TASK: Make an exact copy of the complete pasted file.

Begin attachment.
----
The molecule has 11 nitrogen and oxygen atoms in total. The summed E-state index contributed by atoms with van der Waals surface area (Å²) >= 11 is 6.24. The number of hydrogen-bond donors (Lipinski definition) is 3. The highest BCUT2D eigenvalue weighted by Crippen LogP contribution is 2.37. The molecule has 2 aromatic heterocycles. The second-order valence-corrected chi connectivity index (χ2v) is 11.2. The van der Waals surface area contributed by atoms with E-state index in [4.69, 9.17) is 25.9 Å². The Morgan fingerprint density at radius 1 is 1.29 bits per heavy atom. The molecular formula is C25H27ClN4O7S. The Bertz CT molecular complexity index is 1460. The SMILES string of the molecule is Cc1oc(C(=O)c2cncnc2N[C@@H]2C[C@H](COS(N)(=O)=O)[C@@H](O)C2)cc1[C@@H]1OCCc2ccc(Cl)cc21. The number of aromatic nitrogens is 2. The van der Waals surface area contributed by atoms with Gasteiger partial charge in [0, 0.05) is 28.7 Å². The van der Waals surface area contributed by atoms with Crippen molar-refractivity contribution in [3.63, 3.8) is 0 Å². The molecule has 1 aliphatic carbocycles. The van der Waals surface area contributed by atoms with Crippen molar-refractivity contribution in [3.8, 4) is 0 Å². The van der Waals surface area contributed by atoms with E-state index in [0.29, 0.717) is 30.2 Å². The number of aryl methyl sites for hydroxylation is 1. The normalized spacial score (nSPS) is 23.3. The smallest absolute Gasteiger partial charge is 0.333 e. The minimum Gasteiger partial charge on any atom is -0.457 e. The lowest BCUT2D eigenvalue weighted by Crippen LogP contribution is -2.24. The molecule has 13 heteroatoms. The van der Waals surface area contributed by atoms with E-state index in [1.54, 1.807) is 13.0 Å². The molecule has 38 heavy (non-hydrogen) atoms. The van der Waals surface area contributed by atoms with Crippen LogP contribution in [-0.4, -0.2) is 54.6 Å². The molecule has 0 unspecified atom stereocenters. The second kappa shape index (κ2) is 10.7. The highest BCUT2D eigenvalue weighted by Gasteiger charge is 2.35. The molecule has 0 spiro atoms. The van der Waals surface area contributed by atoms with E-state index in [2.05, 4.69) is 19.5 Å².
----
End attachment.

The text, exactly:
The molecule has 11 nitrogen and oxygen atoms in total. The summed E-state index contributed by atoms with van der Waals surface area (Å²) >= 11 is 6.24. The number of hydrogen-bond donors (Lipinski definition) is 3. The highest BCUT2D eigenvalue weighted by Crippen LogP contribution is 2.37. The molecule has 2 aromatic heterocycles. The second-order valence-corrected chi connectivity index (χ2v) is 11.2. The van der Waals surface area contributed by atoms with E-state index in [4.69, 9.17) is 25.9 Å². The Morgan fingerprint density at radius 1 is 1.29 bits per heavy atom. The molecular formula is C25H27ClN4O7S. The Bertz CT molecular complexity index is 1460. The SMILES string of the molecule is Cc1oc(C(=O)c2cncnc2N[C@@H]2C[C@H](COS(N)(=O)=O)[C@@H](O)C2)cc1[C@@H]1OCCc2ccc(Cl)cc21. The number of aromatic nitrogens is 2. The van der Waals surface area contributed by atoms with Gasteiger partial charge in [0, 0.05) is 28.7 Å². The van der Waals surface area contributed by atoms with Crippen molar-refractivity contribution in [3.63, 3.8) is 0 Å². The molecule has 1 aliphatic carbocycles. The van der Waals surface area contributed by atoms with Crippen molar-refractivity contribution in [3.8, 4) is 0 Å². The van der Waals surface area contributed by atoms with E-state index in [0.29, 0.717) is 30.2 Å². The number of aryl methyl sites for hydroxylation is 1. The normalized spacial score (nSPS) is 23.3. The smallest absolute Gasteiger partial charge is 0.333 e. The minimum Gasteiger partial charge on any atom is -0.457 e. The lowest BCUT2D eigenvalue weighted by Crippen LogP contribution is -2.24. The molecule has 13 heteroatoms. The van der Waals surface area contributed by atoms with E-state index in [1.54, 1.807) is 13.0 Å². The molecule has 38 heavy (non-hydrogen) atoms. The van der Waals surface area contributed by atoms with Crippen LogP contribution in [-0.4, -0.2) is 54.6 Å². The molecule has 0 unspecified atom stereocenters. The second kappa shape index (κ2) is 10.7. The highest BCUT2D eigenvalue weighted by Gasteiger charge is 2.35. The molecule has 0 spiro atoms. The van der Waals surface area contributed by atoms with E-state index in [2.05, 4.69) is 19.5 Å².